Art of Quilting column, Aug. 02, 2009

Book provides answers to key quilt questions

Quilting, I have come to learn the hard way, often presents more questions than answers. If someone would only come along and compile a list of “do’s and don’ts” to keep me on the straight and narrow, my life as a quilter would be much easier and less stressfull.

Well, I recently discovered a new book on the market, “The Quilting Answer Book” by Barbara Weiland Talbert of Vancouver, Wash., that delivers such knowing assistance.

The cover of the book says it offers “solutions to every problem you’ll ever face.”
Written for the beginner to advanced quilter, the handy pocketbook-sized manual includes Quilt Anatomy 101, choosing fabric, gathering supplies and tools, cutting, templates, stitching, batting, finishing and embellishments. 

For those of us who are not so fond of arithmetic, Talbert even provides a chapter on quilting math with charts so you don’t have to refigure for every new project.

For example, if I want a quilt block of half-square triangles to measure 5 1/2 inches when finished, what size should I cut the original two squares?

The answer on page 406: 6 3/8 inches.

If I’m making quarter-square triangles, the answer is 6 3/4 inches.

Thank goodness, I don’t have to try to calculate this myself.

In compiling information for this book, Talbert drew on her extensive background in the sewing and quilting industry.

She is a past editor of Sew News and worked five years as editor-in-chief of That Patchwork Place.

She made her first quilt in 1975. In 1999, she designed and introduced her own pattern line, Jo-Lydia’s Attic.

Talbert says learning how to prepare fabric, cut it and piece it accurately is most critical to quilt making.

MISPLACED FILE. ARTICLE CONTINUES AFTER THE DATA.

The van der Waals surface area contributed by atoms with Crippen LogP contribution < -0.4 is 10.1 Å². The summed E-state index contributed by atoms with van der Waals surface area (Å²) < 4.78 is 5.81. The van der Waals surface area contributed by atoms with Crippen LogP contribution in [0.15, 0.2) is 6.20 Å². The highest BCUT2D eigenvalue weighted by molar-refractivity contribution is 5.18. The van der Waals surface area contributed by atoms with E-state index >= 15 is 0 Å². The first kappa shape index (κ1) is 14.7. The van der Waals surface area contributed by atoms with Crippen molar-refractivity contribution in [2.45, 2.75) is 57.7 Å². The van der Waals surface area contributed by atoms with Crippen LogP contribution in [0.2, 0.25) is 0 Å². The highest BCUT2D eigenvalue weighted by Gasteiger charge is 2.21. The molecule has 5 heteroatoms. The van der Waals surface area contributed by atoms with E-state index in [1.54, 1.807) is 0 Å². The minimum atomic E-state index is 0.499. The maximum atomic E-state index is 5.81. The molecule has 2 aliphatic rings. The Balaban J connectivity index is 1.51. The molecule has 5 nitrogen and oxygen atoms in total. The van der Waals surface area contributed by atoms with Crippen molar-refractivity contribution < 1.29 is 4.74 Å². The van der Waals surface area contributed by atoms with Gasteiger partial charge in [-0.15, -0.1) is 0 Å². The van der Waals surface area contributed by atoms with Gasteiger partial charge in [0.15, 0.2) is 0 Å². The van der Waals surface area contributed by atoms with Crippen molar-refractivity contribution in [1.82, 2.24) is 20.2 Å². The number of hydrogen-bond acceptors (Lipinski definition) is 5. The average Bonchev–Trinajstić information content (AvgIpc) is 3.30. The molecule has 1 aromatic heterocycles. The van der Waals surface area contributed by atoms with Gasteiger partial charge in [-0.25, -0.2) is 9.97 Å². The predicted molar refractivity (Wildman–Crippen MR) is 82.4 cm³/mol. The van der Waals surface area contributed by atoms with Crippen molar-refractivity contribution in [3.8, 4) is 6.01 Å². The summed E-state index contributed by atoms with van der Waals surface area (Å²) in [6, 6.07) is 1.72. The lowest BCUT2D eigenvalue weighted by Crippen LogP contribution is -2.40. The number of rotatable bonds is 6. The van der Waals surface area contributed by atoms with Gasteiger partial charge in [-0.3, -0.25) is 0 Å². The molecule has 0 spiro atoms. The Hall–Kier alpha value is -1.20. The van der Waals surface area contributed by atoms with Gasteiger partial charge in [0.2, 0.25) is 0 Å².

“If you don’t get it right from the beginning, you won’t have a satisfactory outcome,” she says.

The chapter she wrote on patchwork and building blocks is also important for beginners, Talbert believes, because “quilters need to understand how pieces relate to each other” — four-patch, nine-patch, etc.

She offers plenty of helpful tips throughout the book, but the best advice she can give a novice quilter is “find a quilting buddy to help you.”

A few practical ideas that were new to me include:

• How to square up a quilt that’s a bit longer on one side than the other: Machine baste on the longer side’s raw edge, then pull the bobbin thread to gather the fullness and ease that side into compliance. Machine stitch on top of that stitching to secure and stabilize.

• Remedies for sore fingers from hand quilting, small cuts or pinpricks: Some quilters swear by Preparation H for overnight healing (this is not a joke); others suggest using a lip balm such as Carmex on them.
• Making sure rotary cut pieces are accurate: Cut all of the pieces for your quilt on the same day — stress and other distractions can affect your cutting accuracy from day to day.
Talbert’s goal in writing “The Quilting Answer Book” was to give basic guidance that will still be applicable to quilt makers a decade from now. The latest gimmicks and gadgets, frankly, are unnecessary.

“I can make a beautiful quilt if have a good iron, a good straight-stitch sewing machine with a quarter-inch foot, a rotary cutter, a mat and a ruler,” she says.

To Talbert I say, thanks for giving us just the facts, ma’am. The advice is much appreciated.
Yours is one reference book I intend to keep on my cutting table at all times.

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